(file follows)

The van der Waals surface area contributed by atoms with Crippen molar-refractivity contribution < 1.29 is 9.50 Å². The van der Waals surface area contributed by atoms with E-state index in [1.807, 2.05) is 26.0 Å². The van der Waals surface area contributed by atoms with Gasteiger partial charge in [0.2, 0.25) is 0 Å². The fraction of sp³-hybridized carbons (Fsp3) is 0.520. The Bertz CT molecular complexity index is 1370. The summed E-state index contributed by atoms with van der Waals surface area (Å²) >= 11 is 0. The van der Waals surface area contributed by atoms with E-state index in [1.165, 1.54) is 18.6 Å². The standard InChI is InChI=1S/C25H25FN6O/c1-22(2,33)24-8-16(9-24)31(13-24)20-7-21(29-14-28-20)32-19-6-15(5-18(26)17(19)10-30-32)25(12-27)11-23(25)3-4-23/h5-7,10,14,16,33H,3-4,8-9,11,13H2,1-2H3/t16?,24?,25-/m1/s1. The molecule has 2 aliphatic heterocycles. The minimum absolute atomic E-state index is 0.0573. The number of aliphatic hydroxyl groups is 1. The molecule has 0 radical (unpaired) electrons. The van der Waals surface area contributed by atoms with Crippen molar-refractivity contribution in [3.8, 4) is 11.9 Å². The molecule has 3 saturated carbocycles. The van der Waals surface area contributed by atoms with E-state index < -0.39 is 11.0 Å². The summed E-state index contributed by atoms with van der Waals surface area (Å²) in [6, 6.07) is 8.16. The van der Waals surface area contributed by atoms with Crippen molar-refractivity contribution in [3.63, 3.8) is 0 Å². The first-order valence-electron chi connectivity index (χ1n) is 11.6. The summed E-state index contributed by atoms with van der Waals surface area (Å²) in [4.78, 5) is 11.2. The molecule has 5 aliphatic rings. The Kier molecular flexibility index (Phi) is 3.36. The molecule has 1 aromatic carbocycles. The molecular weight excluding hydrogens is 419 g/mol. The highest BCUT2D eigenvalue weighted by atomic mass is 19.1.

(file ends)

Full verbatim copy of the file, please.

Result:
The van der Waals surface area contributed by atoms with Crippen molar-refractivity contribution < 1.29 is 9.50 Å². The van der Waals surface area contributed by atoms with E-state index in [1.807, 2.05) is 26.0 Å². The van der Waals surface area contributed by atoms with Gasteiger partial charge in [0.2, 0.25) is 0 Å². The fraction of sp³-hybridized carbons (Fsp3) is 0.520. The Bertz CT molecular complexity index is 1370. The summed E-state index contributed by atoms with van der Waals surface area (Å²) >= 11 is 0. The van der Waals surface area contributed by atoms with E-state index in [1.165, 1.54) is 18.6 Å². The standard InChI is InChI=1S/C25H25FN6O/c1-22(2,33)24-8-16(9-24)31(13-24)20-7-21(29-14-28-20)32-19-6-15(5-18(26)17(19)10-30-32)25(12-27)11-23(25)3-4-23/h5-7,10,14,16,33H,3-4,8-9,11,13H2,1-2H3/t16?,24?,25-/m1/s1. The molecule has 2 aliphatic heterocycles. The minimum absolute atomic E-state index is 0.0573. The number of aliphatic hydroxyl groups is 1. The molecule has 0 radical (unpaired) electrons. The van der Waals surface area contributed by atoms with Crippen molar-refractivity contribution in [3.8, 4) is 11.9 Å². The molecule has 3 saturated carbocycles. The van der Waals surface area contributed by atoms with E-state index < -0.39 is 11.0 Å². The summed E-state index contributed by atoms with van der Waals surface area (Å²) in [6, 6.07) is 8.16. The van der Waals surface area contributed by atoms with Crippen molar-refractivity contribution in [3.63, 3.8) is 0 Å². The first-order valence-electron chi connectivity index (χ1n) is 11.6. The summed E-state index contributed by atoms with van der Waals surface area (Å²) in [4.78, 5) is 11.2. The molecule has 5 aliphatic rings. The Kier molecular flexibility index (Phi) is 3.36. The molecule has 1 aromatic carbocycles. The molecular weight excluding hydrogens is 419 g/mol. The highest BCUT2D eigenvalue weighted by atomic mass is 19.1.